Three Questions Facing Alabama’s Defense
Alabama takes on Mississippi State this weekend in an SEC West matchup that, in Week 1, was shaping up to be a solid game, but since has lost its luster. Mississippi State, under new head coach Mike Leach, opened its season by hanging 44 points on the defending national champions in a win and passing for an SEC record 623 yards.
After what felt like a turn-of-the-program kind of win has since spiraled into a complete nightmare. The "Air Raid Offense" has been utterly shut down in the Bulldogs' last three games, producing two touchdown passes and ten interceptions in three losses to Arkansas, Kentucky, and Texas A&M.
LSU, apparently, showed the rest of the conference exactly what not to do against Mississippi State, as the Bulldogs have had no success since. LSU refused to play anything other than man coverage the entire game, not making any adjustments when necessary which Mississippi State was able to play well against. Alabama's defense in recent weeks has shown significant improvement, but there are some questions that need to be answered this game.
Will Alabama continue to force turnovers?
The Crimson Tide defense, while it has had its poor performances, has been able to force eight turnovers this season, five of which are interceptions. In just the last three games, MSU quarterback KJ Costello has thrown eight interceptions to just one touchdown pass. If Alabama makes the same adjustments other teams have made in recent weeks, we could see the turnover belt a lot on Saturday.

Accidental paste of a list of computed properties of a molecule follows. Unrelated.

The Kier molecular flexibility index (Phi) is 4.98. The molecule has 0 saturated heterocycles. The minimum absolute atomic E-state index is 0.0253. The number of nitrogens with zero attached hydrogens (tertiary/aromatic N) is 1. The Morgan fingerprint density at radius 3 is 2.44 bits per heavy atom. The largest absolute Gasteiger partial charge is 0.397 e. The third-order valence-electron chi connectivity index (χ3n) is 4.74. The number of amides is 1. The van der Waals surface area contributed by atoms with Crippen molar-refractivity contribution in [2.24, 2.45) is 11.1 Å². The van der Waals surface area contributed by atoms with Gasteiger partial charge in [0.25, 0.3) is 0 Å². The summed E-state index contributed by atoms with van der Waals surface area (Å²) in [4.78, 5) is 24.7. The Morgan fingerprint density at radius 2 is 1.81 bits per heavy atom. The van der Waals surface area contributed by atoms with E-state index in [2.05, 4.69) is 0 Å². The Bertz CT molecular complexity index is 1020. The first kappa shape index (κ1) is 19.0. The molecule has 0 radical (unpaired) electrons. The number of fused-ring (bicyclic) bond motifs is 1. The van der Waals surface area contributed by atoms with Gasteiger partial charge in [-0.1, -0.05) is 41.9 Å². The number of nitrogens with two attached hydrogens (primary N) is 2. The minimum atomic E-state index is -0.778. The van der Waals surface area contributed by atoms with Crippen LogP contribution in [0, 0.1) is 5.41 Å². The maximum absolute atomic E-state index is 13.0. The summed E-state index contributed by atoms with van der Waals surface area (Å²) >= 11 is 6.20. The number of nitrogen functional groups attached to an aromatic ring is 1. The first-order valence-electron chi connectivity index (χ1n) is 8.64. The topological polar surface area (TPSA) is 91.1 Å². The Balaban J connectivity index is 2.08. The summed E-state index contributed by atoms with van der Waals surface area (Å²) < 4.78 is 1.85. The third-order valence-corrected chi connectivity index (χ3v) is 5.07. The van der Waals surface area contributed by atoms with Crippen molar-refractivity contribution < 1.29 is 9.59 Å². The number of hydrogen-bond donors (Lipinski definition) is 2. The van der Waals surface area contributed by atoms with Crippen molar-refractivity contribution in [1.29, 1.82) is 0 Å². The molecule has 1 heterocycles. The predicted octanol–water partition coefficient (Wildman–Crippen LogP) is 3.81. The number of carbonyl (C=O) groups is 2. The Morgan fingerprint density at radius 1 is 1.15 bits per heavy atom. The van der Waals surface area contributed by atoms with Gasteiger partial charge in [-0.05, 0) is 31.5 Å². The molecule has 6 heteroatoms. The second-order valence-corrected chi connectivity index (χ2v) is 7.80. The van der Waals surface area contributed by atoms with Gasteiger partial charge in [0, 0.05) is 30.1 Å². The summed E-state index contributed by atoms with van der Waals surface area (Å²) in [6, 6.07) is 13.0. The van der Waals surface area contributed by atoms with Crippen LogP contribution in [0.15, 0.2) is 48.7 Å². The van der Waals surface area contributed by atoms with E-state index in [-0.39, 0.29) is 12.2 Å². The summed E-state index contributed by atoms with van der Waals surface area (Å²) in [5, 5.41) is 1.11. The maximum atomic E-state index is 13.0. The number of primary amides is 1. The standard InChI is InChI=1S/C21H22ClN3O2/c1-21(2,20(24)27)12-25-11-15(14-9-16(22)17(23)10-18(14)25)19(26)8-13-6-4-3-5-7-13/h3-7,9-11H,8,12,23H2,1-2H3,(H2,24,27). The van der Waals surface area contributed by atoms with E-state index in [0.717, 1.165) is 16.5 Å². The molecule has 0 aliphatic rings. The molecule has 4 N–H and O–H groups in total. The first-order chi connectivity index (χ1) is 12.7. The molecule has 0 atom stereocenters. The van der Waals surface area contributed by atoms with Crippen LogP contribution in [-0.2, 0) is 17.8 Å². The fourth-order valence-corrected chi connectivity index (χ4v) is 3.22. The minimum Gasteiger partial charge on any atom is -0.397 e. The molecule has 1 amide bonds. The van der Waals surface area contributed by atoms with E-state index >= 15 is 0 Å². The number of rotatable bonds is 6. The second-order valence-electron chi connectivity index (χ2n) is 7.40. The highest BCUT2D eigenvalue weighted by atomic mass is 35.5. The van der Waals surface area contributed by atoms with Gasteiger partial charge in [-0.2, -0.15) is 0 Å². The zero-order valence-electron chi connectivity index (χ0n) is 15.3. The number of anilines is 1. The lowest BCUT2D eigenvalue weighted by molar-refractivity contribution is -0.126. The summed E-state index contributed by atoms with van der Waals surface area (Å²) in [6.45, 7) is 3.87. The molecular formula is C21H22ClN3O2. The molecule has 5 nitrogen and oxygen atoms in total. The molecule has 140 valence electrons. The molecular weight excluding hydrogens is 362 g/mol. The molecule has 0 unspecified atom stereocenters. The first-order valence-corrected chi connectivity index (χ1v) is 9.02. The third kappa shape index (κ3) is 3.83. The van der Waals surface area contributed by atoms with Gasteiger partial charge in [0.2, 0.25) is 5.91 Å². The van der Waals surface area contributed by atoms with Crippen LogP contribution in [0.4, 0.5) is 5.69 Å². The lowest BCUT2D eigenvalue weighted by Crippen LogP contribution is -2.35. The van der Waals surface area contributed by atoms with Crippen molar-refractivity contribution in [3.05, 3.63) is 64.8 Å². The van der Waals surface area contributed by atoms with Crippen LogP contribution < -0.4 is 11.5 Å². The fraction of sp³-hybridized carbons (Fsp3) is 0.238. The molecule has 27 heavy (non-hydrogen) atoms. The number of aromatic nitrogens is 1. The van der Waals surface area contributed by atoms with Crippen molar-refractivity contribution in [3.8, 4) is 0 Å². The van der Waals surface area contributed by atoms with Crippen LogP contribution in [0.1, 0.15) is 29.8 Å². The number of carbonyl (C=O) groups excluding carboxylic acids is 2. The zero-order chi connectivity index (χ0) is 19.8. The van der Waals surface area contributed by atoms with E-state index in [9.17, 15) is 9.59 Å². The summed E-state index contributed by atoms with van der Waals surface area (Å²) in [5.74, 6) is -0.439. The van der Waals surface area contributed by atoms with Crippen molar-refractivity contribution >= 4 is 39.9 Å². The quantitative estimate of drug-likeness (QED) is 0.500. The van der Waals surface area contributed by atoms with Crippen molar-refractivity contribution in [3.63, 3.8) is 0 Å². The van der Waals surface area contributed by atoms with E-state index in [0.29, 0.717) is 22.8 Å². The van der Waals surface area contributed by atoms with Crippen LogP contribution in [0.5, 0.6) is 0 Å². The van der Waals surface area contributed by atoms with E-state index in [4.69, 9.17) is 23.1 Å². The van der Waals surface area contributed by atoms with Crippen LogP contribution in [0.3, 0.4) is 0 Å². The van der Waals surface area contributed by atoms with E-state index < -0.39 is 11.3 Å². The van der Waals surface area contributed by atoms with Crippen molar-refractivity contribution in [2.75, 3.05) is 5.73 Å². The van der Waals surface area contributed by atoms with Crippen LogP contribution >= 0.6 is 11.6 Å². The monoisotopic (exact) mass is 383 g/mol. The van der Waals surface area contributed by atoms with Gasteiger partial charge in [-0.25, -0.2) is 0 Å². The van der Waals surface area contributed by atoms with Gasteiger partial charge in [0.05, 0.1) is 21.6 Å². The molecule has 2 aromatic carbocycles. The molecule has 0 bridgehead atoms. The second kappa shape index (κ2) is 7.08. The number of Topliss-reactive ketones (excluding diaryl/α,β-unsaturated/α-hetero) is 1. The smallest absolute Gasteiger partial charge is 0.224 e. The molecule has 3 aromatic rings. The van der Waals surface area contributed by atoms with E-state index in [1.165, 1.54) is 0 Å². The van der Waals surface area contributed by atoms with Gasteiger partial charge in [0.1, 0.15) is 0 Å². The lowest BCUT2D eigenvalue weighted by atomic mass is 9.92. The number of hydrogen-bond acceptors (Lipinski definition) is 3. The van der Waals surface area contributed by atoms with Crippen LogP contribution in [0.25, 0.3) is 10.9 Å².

Between Patrick Surtain II being one of the best corners in the country, and Malachi Moore starting to look like a ball hawk with two picks on the year already, this defense should dominate against Mississippi State.
How much zone coverage will Alabama run?
One of Mississippi State's biggest weaknesses this season has been their inability to have any sort of offensive success against a zone scheme. Their big win against LSU came mostly off the heels of LSU defensive coordinator Bo Pellini refusing to move to any zone coverage for the entire game.
Alabama likes to run a zone-match scheme in which players combine aspects of man and zone coverage. Alabama's scheme can lead to confusion when players are being forced to pass off receivers to other defenders while keeping track of the new one in their zone, meaning there may be some adjustments heading into this weekend.
Mississippi State has shown no ability to move the ball against a zone scheme, and in fact, has turned the ball over more than scored. We will likely see a lot more zone coverage looks for the Tide on Saturday as they look to slow down a potentially highly explosive offense.
How will Kylin Hill's absence effect the game plan?
Mississippi State star running back Kylin Hill announced this week his decision to sit out the remainder of the season and prepare for the NFL Draft, leaving the Bulldogs with second-string freshman running back Jo'quavious Marks. Hill had shown his ability to catch passes out of the backfield this season in a tremendous way, catching 23 passes for 237 yards and a touchdown.
A running back that can catch like Hill can out of the backfield is something that defenses typically plan for, and with him no longer playing the defense will potentially look to make adjustments elsewhere. Alabama may look for more opportunities to get pressure on the quarterback by bringing some linebacker blitzes now that the running back out the backfield should be less of a concern.